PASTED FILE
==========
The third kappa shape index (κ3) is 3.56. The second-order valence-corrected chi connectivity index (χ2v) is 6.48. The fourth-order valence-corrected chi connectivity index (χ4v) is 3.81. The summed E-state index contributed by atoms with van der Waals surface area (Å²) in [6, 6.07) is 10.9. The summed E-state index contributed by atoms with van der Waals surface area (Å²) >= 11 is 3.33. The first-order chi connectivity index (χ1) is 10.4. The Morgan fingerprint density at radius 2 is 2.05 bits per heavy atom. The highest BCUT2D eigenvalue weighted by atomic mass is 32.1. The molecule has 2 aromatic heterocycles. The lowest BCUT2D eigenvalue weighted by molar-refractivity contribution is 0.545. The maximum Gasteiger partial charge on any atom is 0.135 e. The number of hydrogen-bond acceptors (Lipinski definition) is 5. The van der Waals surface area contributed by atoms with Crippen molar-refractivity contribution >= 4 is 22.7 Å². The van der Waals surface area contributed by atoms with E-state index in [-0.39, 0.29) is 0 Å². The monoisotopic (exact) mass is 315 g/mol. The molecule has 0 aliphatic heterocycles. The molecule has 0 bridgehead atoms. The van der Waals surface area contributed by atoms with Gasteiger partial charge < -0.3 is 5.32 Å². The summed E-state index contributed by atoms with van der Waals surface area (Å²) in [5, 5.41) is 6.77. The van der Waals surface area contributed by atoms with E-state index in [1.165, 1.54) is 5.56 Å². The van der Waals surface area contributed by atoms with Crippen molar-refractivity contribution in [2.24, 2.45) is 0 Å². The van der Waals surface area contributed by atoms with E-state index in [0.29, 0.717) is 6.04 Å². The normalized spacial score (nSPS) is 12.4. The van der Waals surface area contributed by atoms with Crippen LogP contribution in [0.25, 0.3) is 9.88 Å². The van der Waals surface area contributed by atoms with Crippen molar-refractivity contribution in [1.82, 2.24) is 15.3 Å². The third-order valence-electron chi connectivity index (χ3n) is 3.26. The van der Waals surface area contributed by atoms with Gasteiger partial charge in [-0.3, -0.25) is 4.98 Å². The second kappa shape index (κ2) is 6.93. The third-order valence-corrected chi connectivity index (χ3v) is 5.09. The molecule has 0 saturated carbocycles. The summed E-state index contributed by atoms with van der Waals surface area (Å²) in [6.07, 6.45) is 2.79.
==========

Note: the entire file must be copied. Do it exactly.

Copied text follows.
The third kappa shape index (κ3) is 3.56. The second-order valence-corrected chi connectivity index (χ2v) is 6.48. The fourth-order valence-corrected chi connectivity index (χ4v) is 3.81. The summed E-state index contributed by atoms with van der Waals surface area (Å²) in [6, 6.07) is 10.9. The summed E-state index contributed by atoms with van der Waals surface area (Å²) >= 11 is 3.33. The first-order chi connectivity index (χ1) is 10.4. The Morgan fingerprint density at radius 2 is 2.05 bits per heavy atom. The highest BCUT2D eigenvalue weighted by atomic mass is 32.1. The molecule has 2 aromatic heterocycles. The lowest BCUT2D eigenvalue weighted by molar-refractivity contribution is 0.545. The maximum Gasteiger partial charge on any atom is 0.135 e. The number of hydrogen-bond acceptors (Lipinski definition) is 5. The van der Waals surface area contributed by atoms with Crippen molar-refractivity contribution >= 4 is 22.7 Å². The van der Waals surface area contributed by atoms with E-state index in [-0.39, 0.29) is 0 Å². The monoisotopic (exact) mass is 315 g/mol. The molecule has 0 aliphatic heterocycles. The molecule has 0 bridgehead atoms. The van der Waals surface area contributed by atoms with Gasteiger partial charge < -0.3 is 5.32 Å². The summed E-state index contributed by atoms with van der Waals surface area (Å²) in [5, 5.41) is 6.77. The van der Waals surface area contributed by atoms with E-state index in [1.165, 1.54) is 5.56 Å². The van der Waals surface area contributed by atoms with Crippen molar-refractivity contribution in [2.24, 2.45) is 0 Å². The van der Waals surface area contributed by atoms with E-state index in [0.29, 0.717) is 6.04 Å². The normalized spacial score (nSPS) is 12.4. The van der Waals surface area contributed by atoms with Crippen LogP contribution in [0.25, 0.3) is 9.88 Å². The van der Waals surface area contributed by atoms with Crippen molar-refractivity contribution in [1.82, 2.24) is 15.3 Å². The third-order valence-electron chi connectivity index (χ3n) is 3.26. The van der Waals surface area contributed by atoms with Gasteiger partial charge in [-0.3, -0.25) is 4.98 Å². The second kappa shape index (κ2) is 6.93. The third-order valence-corrected chi connectivity index (χ3v) is 5.09. The molecule has 0 saturated carbocycles. The summed E-state index contributed by atoms with van der Waals surface area (Å²) in [6.07, 6.45) is 2.79.